1Department of Human Nutrition, Foods, and Exercise, Virginia Tech, Blacksburg, VA;2Translational Obesity Research Interdisciplinary Graduate Education Program, Virginia Tech, Blacksburg, VA;3Department of Food Science and Technology, Virginia Tech, Blacksburg, VA; and4Obesity and Metabolism Unit, Western Human Nutrition Research Center, United States Department of Agriculture, Davis, CA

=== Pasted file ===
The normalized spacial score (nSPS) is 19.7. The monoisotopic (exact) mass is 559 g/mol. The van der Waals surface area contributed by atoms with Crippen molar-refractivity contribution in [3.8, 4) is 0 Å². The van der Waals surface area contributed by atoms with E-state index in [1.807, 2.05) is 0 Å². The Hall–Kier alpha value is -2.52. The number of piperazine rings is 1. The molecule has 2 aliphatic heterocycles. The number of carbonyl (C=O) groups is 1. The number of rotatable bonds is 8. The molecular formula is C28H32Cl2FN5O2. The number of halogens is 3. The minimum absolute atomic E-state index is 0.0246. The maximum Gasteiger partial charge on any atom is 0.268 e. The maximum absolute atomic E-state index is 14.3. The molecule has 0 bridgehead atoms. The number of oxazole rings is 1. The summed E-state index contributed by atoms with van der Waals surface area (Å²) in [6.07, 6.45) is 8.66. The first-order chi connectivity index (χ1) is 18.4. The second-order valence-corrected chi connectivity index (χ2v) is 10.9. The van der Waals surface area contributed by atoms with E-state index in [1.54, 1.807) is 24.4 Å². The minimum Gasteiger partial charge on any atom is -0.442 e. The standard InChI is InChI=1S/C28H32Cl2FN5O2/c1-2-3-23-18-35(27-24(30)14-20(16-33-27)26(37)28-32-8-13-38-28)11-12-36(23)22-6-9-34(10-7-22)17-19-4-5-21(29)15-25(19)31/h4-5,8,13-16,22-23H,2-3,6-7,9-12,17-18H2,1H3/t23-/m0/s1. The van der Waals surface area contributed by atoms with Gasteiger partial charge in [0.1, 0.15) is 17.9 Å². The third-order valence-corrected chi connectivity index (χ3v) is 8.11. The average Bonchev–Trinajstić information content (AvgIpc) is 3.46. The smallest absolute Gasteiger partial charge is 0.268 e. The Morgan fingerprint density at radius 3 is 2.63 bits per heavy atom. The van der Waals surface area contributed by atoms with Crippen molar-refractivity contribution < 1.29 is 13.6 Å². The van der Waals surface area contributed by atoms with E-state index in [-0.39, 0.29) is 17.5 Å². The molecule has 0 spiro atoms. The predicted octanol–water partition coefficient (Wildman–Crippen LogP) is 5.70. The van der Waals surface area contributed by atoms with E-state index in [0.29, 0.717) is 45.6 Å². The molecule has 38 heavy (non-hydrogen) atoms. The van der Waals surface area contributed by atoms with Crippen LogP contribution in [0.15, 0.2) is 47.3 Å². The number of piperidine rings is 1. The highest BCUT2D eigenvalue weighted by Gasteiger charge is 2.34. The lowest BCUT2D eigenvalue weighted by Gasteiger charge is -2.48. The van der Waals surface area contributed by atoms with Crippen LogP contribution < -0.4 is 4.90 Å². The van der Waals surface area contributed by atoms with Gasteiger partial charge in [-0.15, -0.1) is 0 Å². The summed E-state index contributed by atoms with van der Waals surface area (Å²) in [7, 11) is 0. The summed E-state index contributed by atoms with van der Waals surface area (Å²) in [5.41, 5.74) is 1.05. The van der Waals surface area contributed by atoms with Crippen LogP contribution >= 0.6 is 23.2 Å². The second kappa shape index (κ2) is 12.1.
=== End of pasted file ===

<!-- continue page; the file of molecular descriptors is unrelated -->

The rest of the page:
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PurposeThe objective of this systematic review of literature was to evaluate and summarize published research that has investigated the association between exercise and gut microbial composition in mammals.MethodsThis review was conducted according to the Preferred Reporting Items for Systematic Reviews and Meta-Analyses guidelines. The databases searched for this review included: PubMed; PubMed Central; Medline; Cumulative Index of Nursing and Allied Health Literature; Web of Science; Commonwealth Agricultural Bureaux Direct; Health Source: Nursing Academic Edition; Clinicaltrials.gov; International Prospective Register of Systematic Reviews (PROSPERO); and the Cochrane Library.ResultsTwenty-five articles met the inclusion criteria: 17 rodent, one canine, two equine, and five human studies. All studies in rodents and equines included control groups; whereas only one study in humans included a control group. The remaining were cross-sectional or cohort studies. All studies in rodents controlled for dietary intake and one study in humans implemented a 3-d dietary control. Eleven studies assessed voluntary exercise and 13 studies used forced exercise. Diversification within the Firmicutes phylum was consistently observed in exercise groups across studies. There were no consistent trends within Bacteroidetes, Actinobacteria, or Proteobacteria phyla. In general, the potential interactions between exercise and diet composition and their respective influences on the intestinal microbiome were not well characterized.ConclusionsExercise was associated with changes in gut microbial composition, an increase in butyrate producing bacteria and an increase in fecal butyrate concentrations independent of diet in rodents and humans. The overall quality of evidence in the studies in humans was low and the risk of bias was unclear. Future studies with standardized reporting and rigorous dietary control in larger samples are needed to further determine the influence of exercise on gut microbial composition.